I feel like the Carroll reading was predominantly straightforward and easy to understand – His argument is that criticism’s main purpose is to be evaluative, and that this evaluation should be backed up (through description, classification, contextualization, elucidation, interpretation and analysis), and generally be well reasoned. As I understand it this evaluation is not simply positive or negative, but based on discovering the value within the work, based on its classification (or genre, if you will). His first chapter was providing arguments for this view, and arguing against views which counter it.

My main question comes from his response to one of these arguments, specifically where he’s arguing against criticism being seen as ‘subjective’. And, simply, I just don’t get his point here. First he seems to argue that, based on one definition of subjective, “subjective does not mean ‘not objective'”:

But in the case of convergence, it is consistent with the proposition that critical judgments are subjective (in the eighteenth century sense) that there could be bridging laws connecting the regular correlation of art objects with certain properties to uniform sensations across normal human populations (pg. 33)

Which makes sense, but then:

which laws, in turn, could be inter-subjectively verified and used as major premises in evaluative arguments

Which seems to me to be saying that “Many subjective views, if agreeing, constitutes an objective one?” While I agree to the extent that there may not be any other way to form an actual basis of criticism without some sort of common ground or reaction to artistic stimuli, isn’t this still in many ways just a special brand of subjective?

And then when he takes the “modern” interpretation of subjective, he argues against the “I like X, you like X, Neither of us is “right”‘ types of appreciations of arts:

…disagreement is what is being advanced as evidence for the incommensurability of what are said to be our broadly divergent appraisals of artworks. First, along with the evidence of a diversity of critical appraisal, there is also a perhaps even greater amount of data showing converging appraisals… Moreover is it not clear that, once we have an explanation of these convergences, we will not have logical grounds for the possibility of maintaining that some critical evaluations are objective and some not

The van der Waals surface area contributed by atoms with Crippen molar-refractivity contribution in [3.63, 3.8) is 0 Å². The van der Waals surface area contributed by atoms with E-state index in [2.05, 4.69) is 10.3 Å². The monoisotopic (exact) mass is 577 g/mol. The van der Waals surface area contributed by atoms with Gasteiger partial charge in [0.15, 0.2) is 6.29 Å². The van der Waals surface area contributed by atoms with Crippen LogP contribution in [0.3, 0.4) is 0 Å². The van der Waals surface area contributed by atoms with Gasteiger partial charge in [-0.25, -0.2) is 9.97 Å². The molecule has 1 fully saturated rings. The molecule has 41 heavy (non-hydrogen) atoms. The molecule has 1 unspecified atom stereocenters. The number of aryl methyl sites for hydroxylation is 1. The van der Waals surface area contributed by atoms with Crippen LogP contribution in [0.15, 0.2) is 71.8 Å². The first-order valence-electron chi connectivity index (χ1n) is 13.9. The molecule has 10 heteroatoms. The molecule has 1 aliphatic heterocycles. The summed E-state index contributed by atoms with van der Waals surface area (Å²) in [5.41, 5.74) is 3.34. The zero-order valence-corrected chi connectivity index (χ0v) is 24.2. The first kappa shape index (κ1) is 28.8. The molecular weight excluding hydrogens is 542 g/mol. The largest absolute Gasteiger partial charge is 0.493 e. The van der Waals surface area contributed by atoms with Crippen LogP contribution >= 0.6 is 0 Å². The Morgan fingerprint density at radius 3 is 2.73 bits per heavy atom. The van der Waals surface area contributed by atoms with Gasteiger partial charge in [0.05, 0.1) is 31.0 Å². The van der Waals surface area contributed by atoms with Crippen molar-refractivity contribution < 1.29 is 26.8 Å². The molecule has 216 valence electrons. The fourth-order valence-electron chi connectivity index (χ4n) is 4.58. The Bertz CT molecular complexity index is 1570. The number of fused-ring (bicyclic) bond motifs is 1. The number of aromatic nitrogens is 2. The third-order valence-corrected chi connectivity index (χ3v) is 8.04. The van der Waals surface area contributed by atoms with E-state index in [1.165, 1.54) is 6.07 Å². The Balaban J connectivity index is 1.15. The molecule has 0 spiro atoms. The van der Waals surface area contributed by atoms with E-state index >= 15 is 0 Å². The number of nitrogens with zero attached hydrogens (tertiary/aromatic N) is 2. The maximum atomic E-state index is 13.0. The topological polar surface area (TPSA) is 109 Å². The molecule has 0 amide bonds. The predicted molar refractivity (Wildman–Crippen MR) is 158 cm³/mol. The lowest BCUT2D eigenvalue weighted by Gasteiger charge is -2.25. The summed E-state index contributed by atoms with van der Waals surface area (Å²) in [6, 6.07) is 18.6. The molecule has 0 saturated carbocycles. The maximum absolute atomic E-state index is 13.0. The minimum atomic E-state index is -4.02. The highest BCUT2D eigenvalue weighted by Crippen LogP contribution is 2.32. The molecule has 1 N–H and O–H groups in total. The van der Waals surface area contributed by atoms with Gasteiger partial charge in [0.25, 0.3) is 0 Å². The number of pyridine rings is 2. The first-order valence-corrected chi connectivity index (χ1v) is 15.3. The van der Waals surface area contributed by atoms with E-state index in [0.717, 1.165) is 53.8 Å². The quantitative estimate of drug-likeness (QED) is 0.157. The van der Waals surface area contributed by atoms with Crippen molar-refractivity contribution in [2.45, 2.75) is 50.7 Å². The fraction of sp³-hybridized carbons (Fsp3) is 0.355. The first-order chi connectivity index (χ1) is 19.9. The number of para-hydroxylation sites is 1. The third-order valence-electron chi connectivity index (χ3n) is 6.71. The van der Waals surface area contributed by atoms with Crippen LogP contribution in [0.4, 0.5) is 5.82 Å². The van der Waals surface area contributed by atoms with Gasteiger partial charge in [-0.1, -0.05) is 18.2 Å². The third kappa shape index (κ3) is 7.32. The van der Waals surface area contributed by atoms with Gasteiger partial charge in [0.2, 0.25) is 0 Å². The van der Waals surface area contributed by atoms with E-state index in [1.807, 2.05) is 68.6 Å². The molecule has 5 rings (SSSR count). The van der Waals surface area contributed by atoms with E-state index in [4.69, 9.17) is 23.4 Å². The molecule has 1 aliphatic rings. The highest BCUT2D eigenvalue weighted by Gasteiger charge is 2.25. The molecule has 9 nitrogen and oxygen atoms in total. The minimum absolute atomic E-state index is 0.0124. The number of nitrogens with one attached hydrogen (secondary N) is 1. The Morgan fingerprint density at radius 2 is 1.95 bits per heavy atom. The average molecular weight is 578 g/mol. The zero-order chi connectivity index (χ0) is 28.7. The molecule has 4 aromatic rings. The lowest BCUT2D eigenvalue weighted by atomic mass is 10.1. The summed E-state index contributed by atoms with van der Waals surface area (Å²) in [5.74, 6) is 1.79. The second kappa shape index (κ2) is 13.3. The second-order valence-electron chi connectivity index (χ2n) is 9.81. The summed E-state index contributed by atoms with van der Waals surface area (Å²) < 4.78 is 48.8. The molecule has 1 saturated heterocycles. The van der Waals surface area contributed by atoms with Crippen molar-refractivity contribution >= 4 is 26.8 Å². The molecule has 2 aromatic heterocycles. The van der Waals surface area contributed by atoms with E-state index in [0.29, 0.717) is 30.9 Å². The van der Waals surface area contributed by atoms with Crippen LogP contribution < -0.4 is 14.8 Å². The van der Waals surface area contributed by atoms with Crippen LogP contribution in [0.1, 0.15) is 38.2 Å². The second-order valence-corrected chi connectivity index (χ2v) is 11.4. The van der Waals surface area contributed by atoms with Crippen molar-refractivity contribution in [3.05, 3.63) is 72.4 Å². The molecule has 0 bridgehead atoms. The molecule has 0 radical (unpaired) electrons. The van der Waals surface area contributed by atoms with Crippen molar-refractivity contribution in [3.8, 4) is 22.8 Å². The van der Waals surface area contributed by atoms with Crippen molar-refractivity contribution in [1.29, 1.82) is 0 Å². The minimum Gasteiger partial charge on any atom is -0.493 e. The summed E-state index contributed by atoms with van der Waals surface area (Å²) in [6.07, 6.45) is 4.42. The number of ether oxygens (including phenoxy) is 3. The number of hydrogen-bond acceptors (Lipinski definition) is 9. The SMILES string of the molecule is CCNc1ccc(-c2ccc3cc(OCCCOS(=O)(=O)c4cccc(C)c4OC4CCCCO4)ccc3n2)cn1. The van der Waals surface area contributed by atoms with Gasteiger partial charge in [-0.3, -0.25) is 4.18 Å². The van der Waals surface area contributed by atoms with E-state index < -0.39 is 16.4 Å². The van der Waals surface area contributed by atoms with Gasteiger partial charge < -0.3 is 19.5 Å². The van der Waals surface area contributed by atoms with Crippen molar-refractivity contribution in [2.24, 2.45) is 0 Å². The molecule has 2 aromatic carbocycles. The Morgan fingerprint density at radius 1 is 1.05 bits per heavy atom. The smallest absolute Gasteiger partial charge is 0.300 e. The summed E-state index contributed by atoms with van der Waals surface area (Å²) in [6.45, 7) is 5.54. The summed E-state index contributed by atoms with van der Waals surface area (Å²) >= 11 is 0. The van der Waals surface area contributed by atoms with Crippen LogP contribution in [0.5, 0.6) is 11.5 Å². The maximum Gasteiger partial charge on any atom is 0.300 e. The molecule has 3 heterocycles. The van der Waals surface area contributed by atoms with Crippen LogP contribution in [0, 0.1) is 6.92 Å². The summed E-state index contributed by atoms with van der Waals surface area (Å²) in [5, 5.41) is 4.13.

…No? It’s not clear to me I suppose. This sounds to me like “Yes, we disagree on who we enjoy but there’s a consensus which is ‘better’, and that’s what’s important.” Which seems dismissive and perhaps elitist – and sure, Carroll is saying that critics are supposed to be curators and educators of value and meaning, showing us deeper insights into art – but to do so he’s dismissed and ignored the negative reactions in order to focus on the more dominant positive consensus.

I mean, I certainly agree that arguments back and forth over whether Mozart or Beethoven is “better” are entirely pointless and uninteresting – But if one person finds negative value in a work of Mozart where the Mozart lover does not, can’t both have perfectly fine reasons as to why? If both criticisms are based in Carroll’s layout (description, classification, contextualization, elucidation, interpretation and analysis) and yet come to a differing conclusion, what answer is there other than subjectivity?

I guess what I’m saying is that the “subjective” that Carroll puts out is almost a straw-man “subjective”. A touchy-feely “You like this, I like that, let’s get along” type thing, where it seems to me that in a very real level, two top of the line brilliant art critics could critique the same piece which they’re both intimately aware of, look at the same value or look at it through the same lens, and still come out with different readings. And still neither would be “Wrong”. It seems as though he’s divorcing the art from something personal, or asking objects to be read from only two of Folkmann’s three pieces of aesthetics.

Moreover, why the need to be objective at all? I guess it seems to me that to serve Carroll’s role as critic – one who educates and enlightens the rest of us on meanings and values within artwork, he’s distancing himself from perhaps the biggest reason we each engage in art in the first place – our personal understanding, and how that fits into our individual lives.

But then again, I haven’t read the entire book yet. (And could be way off in my understanding!)